Mind, Body & Home- use interior design to increase wellbeing

How are you in yourself?  The constant battle to juggle the pressures of your job, finances, family & relationships has taken its toll and more of us are turning to methods to counteract these ill effect towards our health.

These measures include phone apps, Headspace and Calm have been downloaded more than twenty million times. Half a million active yoga member in the UK, an increase of 10% on last year’s figures. Nation bookstore chain Waterstones reported a 400% increase in book sales on mindfulness, just from late march alone when the coronavirus lockdown began.

Books & apps are the tip of the iceberg

With this proactive approach to your health and wellbeing, environment shouldn’t be overlooked either. In our day to day life our SNS or sympathetic nervous system is canvassing our surrounding ready to take action in repose to fight or flight signals.  Numerous studies have shown that being closer to nature reduces our SNS levels. A reduction in SNS levels translate into a reduction in blood pressure, and heart rate and improves rate of digestion and body recovery and repair.

We don’t need to be on walk in a woods to feel these benefits; a report that was commissioned in 2009 highlighted the positive attributes of…

nature, timber, light and ventilation

applied to buildings both domestic and commercial to reduce stress and increase the body’s ability to heal. One of CLT’s (cross laminated timber) many stand out build features is its ability to be used as a finished internal wall covering, precisely why the Dyson centre was the first UK clinical healthcare unit to be built using the exposed timber. The Dyson Centre for Neonatal Care at the Royal United Hospital in Bath which was completed in 2011 had purposely placed windows to allow natural light to flood the ward, the buildings unique hug shape design achieved using the exposed CLT panels creates a sense wellbeing that parents and new born babies would benefit from in their recuperation once moved from the high-dependency unit to the state of the art neonatal rooms.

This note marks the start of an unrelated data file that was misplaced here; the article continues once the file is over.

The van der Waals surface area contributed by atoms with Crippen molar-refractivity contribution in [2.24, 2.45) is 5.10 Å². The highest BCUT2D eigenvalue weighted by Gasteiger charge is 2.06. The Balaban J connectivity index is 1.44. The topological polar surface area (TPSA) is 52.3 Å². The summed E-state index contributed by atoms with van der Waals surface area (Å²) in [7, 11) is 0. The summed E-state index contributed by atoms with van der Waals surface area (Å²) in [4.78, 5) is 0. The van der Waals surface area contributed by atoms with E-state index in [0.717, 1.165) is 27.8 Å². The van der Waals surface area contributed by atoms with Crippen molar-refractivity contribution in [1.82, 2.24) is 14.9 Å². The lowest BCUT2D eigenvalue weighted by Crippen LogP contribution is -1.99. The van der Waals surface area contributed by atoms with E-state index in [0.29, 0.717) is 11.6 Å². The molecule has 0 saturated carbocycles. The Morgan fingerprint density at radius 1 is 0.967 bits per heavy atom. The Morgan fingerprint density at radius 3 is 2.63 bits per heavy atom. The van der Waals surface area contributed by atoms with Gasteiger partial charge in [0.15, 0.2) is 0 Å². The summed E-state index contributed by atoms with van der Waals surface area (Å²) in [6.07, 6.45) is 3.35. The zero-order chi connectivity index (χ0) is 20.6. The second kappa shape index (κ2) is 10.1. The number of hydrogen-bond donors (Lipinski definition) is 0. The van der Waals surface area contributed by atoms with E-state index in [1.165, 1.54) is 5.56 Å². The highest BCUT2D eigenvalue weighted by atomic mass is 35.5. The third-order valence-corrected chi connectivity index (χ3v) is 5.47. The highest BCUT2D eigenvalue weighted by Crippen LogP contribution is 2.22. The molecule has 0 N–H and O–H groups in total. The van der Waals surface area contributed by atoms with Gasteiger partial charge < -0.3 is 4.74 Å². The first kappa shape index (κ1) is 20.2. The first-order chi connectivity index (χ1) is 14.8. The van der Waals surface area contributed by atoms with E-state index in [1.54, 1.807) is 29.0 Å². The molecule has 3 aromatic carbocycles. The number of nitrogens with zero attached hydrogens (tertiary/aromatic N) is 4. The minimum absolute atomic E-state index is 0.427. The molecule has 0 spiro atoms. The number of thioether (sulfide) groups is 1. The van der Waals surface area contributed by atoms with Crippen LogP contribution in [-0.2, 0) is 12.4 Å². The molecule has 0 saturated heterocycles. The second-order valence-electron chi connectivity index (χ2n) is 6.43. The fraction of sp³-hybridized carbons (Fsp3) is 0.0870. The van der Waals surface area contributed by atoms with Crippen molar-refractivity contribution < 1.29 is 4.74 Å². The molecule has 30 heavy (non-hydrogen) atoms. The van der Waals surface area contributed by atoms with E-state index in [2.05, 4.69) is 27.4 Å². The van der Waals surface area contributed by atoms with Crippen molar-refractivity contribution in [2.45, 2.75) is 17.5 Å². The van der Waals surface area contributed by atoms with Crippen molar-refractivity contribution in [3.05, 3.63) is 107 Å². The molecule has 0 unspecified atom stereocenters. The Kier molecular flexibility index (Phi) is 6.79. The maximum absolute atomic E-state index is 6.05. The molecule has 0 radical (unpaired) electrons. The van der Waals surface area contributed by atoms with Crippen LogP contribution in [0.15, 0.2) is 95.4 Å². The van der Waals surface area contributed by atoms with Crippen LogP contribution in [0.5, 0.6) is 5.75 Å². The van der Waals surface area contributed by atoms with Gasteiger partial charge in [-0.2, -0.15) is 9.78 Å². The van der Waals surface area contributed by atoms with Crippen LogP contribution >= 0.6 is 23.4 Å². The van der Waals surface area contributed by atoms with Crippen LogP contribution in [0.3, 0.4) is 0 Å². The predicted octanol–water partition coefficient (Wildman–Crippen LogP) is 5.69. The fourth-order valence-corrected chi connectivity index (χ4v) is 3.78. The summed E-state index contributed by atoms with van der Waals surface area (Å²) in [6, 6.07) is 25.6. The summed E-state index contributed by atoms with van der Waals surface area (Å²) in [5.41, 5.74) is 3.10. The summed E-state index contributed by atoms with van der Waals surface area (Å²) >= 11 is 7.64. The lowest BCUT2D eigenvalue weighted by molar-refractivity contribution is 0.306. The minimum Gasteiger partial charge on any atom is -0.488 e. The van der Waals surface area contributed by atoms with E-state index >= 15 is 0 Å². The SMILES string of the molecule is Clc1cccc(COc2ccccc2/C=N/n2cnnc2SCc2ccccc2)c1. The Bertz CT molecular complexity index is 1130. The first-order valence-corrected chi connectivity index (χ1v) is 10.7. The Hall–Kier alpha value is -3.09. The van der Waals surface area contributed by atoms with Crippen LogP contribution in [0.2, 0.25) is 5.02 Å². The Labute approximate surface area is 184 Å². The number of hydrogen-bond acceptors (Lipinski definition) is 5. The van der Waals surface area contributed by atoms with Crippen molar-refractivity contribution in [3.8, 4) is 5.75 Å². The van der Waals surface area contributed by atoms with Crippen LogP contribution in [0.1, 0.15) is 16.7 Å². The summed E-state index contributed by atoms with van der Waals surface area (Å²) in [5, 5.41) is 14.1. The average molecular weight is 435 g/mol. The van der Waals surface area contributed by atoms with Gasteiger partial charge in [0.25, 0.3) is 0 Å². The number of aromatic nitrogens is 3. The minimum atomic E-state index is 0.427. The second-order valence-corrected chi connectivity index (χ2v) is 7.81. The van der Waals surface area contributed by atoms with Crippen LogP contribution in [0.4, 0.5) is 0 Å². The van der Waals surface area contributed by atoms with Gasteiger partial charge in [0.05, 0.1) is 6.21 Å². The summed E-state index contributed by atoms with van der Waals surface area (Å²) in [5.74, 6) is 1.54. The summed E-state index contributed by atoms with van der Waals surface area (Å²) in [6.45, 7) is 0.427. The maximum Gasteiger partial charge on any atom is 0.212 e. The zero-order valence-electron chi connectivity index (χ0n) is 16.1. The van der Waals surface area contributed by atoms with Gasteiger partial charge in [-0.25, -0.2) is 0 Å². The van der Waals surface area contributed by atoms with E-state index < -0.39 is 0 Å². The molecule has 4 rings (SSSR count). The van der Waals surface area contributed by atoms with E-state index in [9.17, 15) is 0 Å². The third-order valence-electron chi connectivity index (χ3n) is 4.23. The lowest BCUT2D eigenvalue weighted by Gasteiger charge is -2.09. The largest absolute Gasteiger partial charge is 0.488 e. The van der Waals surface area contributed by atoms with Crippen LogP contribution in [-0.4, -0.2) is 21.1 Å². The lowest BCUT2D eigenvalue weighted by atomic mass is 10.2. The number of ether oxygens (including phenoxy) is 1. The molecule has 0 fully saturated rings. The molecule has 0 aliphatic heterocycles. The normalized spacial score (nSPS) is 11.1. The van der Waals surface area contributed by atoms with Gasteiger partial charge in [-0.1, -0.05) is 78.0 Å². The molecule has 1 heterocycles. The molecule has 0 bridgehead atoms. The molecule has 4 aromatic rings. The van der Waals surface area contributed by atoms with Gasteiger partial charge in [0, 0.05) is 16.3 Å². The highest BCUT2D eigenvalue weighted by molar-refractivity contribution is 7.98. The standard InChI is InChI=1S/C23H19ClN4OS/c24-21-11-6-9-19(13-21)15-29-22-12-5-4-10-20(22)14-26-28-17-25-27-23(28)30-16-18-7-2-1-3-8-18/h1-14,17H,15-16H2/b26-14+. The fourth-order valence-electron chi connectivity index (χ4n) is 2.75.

Shared similarities in both design and execution

LIGNA shares many similarities in both design and execution to the six million pound neonatal unit, both;

  • Are a single storey extension and refurbishment of the original building.
  • Champion the use of windows to create as much natural light as possible.
  • Use a mixture of exposed timber and traditionally finished internal walls
  • Are made off site which reduces the day to day disruption on site
  • Create a comfortable and warm environment.

Lastly and most importantly, even though our uses widely differ we both have the same common goal. By using sustainable natural resources, technology and creative design we can create a building that can improve quality of life.


A LIGNA Home Extension boasts a modern, grand design style single storey rear extension completed in 3 weeks.  A choice of flat, sloped and pitched roof designs. External finishes include wood, grey aluminium, white render and brick.

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